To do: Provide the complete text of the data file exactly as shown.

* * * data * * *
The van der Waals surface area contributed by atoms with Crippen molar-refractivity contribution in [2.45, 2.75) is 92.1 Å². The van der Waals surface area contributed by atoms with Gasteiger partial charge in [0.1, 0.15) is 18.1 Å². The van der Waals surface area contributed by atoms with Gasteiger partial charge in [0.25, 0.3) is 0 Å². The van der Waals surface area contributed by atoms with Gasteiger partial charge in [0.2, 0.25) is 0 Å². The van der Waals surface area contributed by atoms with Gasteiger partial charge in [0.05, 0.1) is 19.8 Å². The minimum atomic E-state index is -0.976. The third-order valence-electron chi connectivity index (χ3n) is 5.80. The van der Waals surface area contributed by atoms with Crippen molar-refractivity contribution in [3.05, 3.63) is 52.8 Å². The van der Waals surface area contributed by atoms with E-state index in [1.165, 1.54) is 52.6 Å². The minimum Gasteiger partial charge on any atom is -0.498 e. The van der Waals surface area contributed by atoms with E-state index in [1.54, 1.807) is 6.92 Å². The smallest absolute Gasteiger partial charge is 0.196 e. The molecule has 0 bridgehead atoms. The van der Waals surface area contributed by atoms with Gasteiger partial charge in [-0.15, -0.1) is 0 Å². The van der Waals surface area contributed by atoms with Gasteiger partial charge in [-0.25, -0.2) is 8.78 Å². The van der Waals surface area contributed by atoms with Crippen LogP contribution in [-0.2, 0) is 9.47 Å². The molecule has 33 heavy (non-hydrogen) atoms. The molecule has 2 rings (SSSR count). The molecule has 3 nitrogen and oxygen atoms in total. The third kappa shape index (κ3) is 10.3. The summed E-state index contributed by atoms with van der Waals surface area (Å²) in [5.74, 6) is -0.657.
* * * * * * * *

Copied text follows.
The van der Waals surface area contributed by atoms with Crippen molar-refractivity contribution in [2.45, 2.75) is 92.1 Å². The van der Waals surface area contributed by atoms with Gasteiger partial charge in [0.1, 0.15) is 18.1 Å². The van der Waals surface area contributed by atoms with Gasteiger partial charge in [0.25, 0.3) is 0 Å². The van der Waals surface area contributed by atoms with Gasteiger partial charge in [0.2, 0.25) is 0 Å². The van der Waals surface area contributed by atoms with Gasteiger partial charge in [0.05, 0.1) is 19.8 Å². The minimum atomic E-state index is -0.976. The third-order valence-electron chi connectivity index (χ3n) is 5.80. The van der Waals surface area contributed by atoms with Crippen molar-refractivity contribution in [3.05, 3.63) is 52.8 Å². The van der Waals surface area contributed by atoms with E-state index in [1.165, 1.54) is 52.6 Å². The minimum Gasteiger partial charge on any atom is -0.498 e. The van der Waals surface area contributed by atoms with E-state index in [1.54, 1.807) is 6.92 Å². The smallest absolute Gasteiger partial charge is 0.196 e. The molecule has 0 bridgehead atoms. The van der Waals surface area contributed by atoms with Gasteiger partial charge in [-0.15, -0.1) is 0 Å². The van der Waals surface area contributed by atoms with Gasteiger partial charge in [-0.25, -0.2) is 8.78 Å². The van der Waals surface area contributed by atoms with Crippen LogP contribution in [-0.2, 0) is 9.47 Å². The molecule has 33 heavy (non-hydrogen) atoms. The molecule has 2 rings (SSSR count). The molecule has 3 nitrogen and oxygen atoms in total. The third kappa shape index (κ3) is 10.3. The summed E-state index contributed by atoms with van der Waals surface area (Å²) in [5.74, 6) is -0.657.